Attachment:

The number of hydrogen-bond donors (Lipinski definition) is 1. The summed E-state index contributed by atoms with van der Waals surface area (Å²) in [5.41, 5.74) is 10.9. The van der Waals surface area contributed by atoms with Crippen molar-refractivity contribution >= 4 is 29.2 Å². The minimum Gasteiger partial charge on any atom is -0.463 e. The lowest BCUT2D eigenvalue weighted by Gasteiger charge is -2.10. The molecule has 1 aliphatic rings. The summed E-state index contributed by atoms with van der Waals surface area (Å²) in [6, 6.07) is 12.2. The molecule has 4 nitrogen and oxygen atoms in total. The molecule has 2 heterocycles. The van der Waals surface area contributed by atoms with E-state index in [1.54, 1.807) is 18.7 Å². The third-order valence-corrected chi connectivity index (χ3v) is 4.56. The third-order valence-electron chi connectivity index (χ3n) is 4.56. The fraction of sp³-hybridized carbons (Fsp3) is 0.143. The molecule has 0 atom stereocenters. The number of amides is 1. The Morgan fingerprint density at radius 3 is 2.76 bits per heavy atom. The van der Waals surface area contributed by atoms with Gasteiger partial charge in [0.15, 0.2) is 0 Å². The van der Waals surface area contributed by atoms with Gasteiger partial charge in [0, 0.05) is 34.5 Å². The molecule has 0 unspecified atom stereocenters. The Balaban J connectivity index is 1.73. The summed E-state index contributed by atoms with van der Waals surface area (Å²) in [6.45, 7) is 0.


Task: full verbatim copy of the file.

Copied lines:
The number of hydrogen-bond donors (Lipinski definition) is 1. The summed E-state index contributed by atoms with van der Waals surface area (Å²) in [5.41, 5.74) is 10.9. The van der Waals surface area contributed by atoms with Crippen molar-refractivity contribution >= 4 is 29.2 Å². The minimum Gasteiger partial charge on any atom is -0.463 e. The lowest BCUT2D eigenvalue weighted by Gasteiger charge is -2.10. The molecule has 1 aliphatic rings. The summed E-state index contributed by atoms with van der Waals surface area (Å²) in [6, 6.07) is 12.2. The molecule has 4 nitrogen and oxygen atoms in total. The molecule has 2 heterocycles. The van der Waals surface area contributed by atoms with E-state index in [1.54, 1.807) is 18.7 Å². The third-order valence-corrected chi connectivity index (χ3v) is 4.56. The third-order valence-electron chi connectivity index (χ3n) is 4.56. The fraction of sp³-hybridized carbons (Fsp3) is 0.143. The molecule has 0 atom stereocenters. The number of amides is 1. The Morgan fingerprint density at radius 3 is 2.76 bits per heavy atom. The van der Waals surface area contributed by atoms with Gasteiger partial charge in [0.15, 0.2) is 0 Å². The van der Waals surface area contributed by atoms with Gasteiger partial charge in [0, 0.05) is 34.5 Å². The molecule has 0 unspecified atom stereocenters. The Balaban J connectivity index is 1.73. The summed E-state index contributed by atoms with van der Waals surface area (Å²) in [6.45, 7) is 0.